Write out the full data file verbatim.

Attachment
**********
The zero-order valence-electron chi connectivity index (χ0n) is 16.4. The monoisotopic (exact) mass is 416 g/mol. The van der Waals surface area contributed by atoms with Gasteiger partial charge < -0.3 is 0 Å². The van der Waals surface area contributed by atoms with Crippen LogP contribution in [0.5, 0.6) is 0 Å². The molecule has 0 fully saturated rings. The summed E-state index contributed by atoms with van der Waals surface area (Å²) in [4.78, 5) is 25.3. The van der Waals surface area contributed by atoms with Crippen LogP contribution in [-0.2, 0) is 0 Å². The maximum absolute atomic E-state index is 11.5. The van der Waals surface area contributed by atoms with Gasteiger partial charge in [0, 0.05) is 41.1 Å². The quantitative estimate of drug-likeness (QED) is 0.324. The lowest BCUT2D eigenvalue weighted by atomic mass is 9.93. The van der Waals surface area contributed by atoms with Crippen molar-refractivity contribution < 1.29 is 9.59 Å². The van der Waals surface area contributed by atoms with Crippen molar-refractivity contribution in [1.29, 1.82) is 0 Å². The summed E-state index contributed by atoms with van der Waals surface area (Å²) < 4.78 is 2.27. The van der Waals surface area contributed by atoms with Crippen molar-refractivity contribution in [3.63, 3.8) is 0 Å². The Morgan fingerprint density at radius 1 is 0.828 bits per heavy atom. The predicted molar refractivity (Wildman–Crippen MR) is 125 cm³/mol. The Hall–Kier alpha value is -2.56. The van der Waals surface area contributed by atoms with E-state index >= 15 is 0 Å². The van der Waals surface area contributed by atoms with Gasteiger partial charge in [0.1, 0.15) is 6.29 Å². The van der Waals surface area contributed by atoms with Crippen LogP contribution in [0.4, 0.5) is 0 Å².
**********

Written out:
The zero-order valence-electron chi connectivity index (χ0n) is 16.4. The monoisotopic (exact) mass is 416 g/mol. The van der Waals surface area contributed by atoms with Gasteiger partial charge < -0.3 is 0 Å². The van der Waals surface area contributed by atoms with Crippen LogP contribution in [0.5, 0.6) is 0 Å². The molecule has 0 fully saturated rings. The summed E-state index contributed by atoms with van der Waals surface area (Å²) in [4.78, 5) is 25.3. The van der Waals surface area contributed by atoms with Crippen LogP contribution in [-0.2, 0) is 0 Å². The maximum absolute atomic E-state index is 11.5. The van der Waals surface area contributed by atoms with Gasteiger partial charge in [0, 0.05) is 41.1 Å². The quantitative estimate of drug-likeness (QED) is 0.324. The lowest BCUT2D eigenvalue weighted by atomic mass is 9.93. The van der Waals surface area contributed by atoms with Crippen molar-refractivity contribution < 1.29 is 9.59 Å². The van der Waals surface area contributed by atoms with Crippen molar-refractivity contribution in [1.29, 1.82) is 0 Å². The summed E-state index contributed by atoms with van der Waals surface area (Å²) < 4.78 is 2.27. The van der Waals surface area contributed by atoms with Crippen molar-refractivity contribution in [3.63, 3.8) is 0 Å². The Morgan fingerprint density at radius 1 is 0.828 bits per heavy atom. The predicted molar refractivity (Wildman–Crippen MR) is 125 cm³/mol. The Hall–Kier alpha value is -2.56. The van der Waals surface area contributed by atoms with E-state index >= 15 is 0 Å². The van der Waals surface area contributed by atoms with Gasteiger partial charge in [0.1, 0.15) is 6.29 Å². The van der Waals surface area contributed by atoms with Crippen LogP contribution in [0.4, 0.5) is 0 Å².